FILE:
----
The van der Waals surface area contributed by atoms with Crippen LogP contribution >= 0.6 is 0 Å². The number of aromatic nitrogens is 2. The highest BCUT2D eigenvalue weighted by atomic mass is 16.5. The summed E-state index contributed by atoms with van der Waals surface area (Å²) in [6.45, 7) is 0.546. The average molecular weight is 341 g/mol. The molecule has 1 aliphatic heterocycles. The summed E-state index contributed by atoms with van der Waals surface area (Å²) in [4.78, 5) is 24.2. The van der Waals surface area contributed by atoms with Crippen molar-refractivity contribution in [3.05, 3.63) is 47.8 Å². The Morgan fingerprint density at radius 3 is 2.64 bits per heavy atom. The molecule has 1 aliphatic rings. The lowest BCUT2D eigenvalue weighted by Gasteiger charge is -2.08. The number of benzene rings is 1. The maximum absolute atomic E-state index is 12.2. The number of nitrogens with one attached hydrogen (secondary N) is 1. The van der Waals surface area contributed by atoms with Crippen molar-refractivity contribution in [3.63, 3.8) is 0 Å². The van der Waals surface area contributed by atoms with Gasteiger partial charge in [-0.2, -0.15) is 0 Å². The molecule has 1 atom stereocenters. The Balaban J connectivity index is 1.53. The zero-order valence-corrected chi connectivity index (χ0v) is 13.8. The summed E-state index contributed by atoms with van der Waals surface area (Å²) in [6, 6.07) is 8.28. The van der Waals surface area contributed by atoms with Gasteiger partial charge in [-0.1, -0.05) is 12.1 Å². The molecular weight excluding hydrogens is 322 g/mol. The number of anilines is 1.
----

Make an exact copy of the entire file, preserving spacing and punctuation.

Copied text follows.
The van der Waals surface area contributed by atoms with Crippen LogP contribution >= 0.6 is 0 Å². The number of aromatic nitrogens is 2. The highest BCUT2D eigenvalue weighted by atomic mass is 16.5. The summed E-state index contributed by atoms with van der Waals surface area (Å²) in [6.45, 7) is 0.546. The average molecular weight is 341 g/mol. The molecule has 1 aliphatic heterocycles. The summed E-state index contributed by atoms with van der Waals surface area (Å²) in [4.78, 5) is 24.2. The van der Waals surface area contributed by atoms with Crippen molar-refractivity contribution in [3.05, 3.63) is 47.8 Å². The Morgan fingerprint density at radius 3 is 2.64 bits per heavy atom. The molecule has 1 aliphatic rings. The lowest BCUT2D eigenvalue weighted by Gasteiger charge is -2.08. The number of benzene rings is 1. The maximum absolute atomic E-state index is 12.2. The number of nitrogens with one attached hydrogen (secondary N) is 1. The van der Waals surface area contributed by atoms with Crippen molar-refractivity contribution in [3.63, 3.8) is 0 Å². The van der Waals surface area contributed by atoms with Gasteiger partial charge in [-0.2, -0.15) is 0 Å². The molecule has 1 atom stereocenters. The Balaban J connectivity index is 1.53. The zero-order valence-corrected chi connectivity index (χ0v) is 13.8. The summed E-state index contributed by atoms with van der Waals surface area (Å²) in [6, 6.07) is 8.28. The van der Waals surface area contributed by atoms with Gasteiger partial charge in [-0.1, -0.05) is 12.1 Å². The molecular weight excluding hydrogens is 322 g/mol. The number of anilines is 1.